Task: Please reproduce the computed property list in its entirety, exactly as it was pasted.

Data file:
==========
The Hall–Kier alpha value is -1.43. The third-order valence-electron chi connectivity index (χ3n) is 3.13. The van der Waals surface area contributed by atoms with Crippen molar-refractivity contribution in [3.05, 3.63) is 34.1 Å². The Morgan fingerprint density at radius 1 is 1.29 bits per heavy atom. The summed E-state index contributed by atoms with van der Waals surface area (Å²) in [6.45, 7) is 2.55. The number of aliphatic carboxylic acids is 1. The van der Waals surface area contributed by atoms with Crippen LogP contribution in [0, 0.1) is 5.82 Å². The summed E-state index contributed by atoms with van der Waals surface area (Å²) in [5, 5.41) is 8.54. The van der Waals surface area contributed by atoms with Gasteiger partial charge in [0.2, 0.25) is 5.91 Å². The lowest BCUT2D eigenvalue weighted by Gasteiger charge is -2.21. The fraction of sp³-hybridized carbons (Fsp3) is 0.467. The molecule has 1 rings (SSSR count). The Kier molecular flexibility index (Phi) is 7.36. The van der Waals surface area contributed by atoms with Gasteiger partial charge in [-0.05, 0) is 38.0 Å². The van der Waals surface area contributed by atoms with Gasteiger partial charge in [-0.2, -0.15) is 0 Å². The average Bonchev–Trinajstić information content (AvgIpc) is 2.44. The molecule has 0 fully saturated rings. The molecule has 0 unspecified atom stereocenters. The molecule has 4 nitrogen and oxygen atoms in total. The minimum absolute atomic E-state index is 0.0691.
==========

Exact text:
The Hall–Kier alpha value is -1.43. The third-order valence-electron chi connectivity index (χ3n) is 3.13. The van der Waals surface area contributed by atoms with Crippen molar-refractivity contribution in [3.05, 3.63) is 34.1 Å². The Morgan fingerprint density at radius 1 is 1.29 bits per heavy atom. The summed E-state index contributed by atoms with van der Waals surface area (Å²) in [6.45, 7) is 2.55. The number of aliphatic carboxylic acids is 1. The van der Waals surface area contributed by atoms with Crippen LogP contribution in [0, 0.1) is 5.82 Å². The summed E-state index contributed by atoms with van der Waals surface area (Å²) in [5, 5.41) is 8.54. The van der Waals surface area contributed by atoms with Gasteiger partial charge in [0.2, 0.25) is 5.91 Å². The lowest BCUT2D eigenvalue weighted by Gasteiger charge is -2.21. The fraction of sp³-hybridized carbons (Fsp3) is 0.467. The molecule has 1 rings (SSSR count). The Kier molecular flexibility index (Phi) is 7.36. The van der Waals surface area contributed by atoms with Gasteiger partial charge in [-0.05, 0) is 38.0 Å². The van der Waals surface area contributed by atoms with Gasteiger partial charge in [-0.2, -0.15) is 0 Å². The average Bonchev–Trinajstić information content (AvgIpc) is 2.44. The molecule has 0 fully saturated rings. The molecule has 0 unspecified atom stereocenters. The molecule has 4 nitrogen and oxygen atoms in total. The minimum absolute atomic E-state index is 0.0691.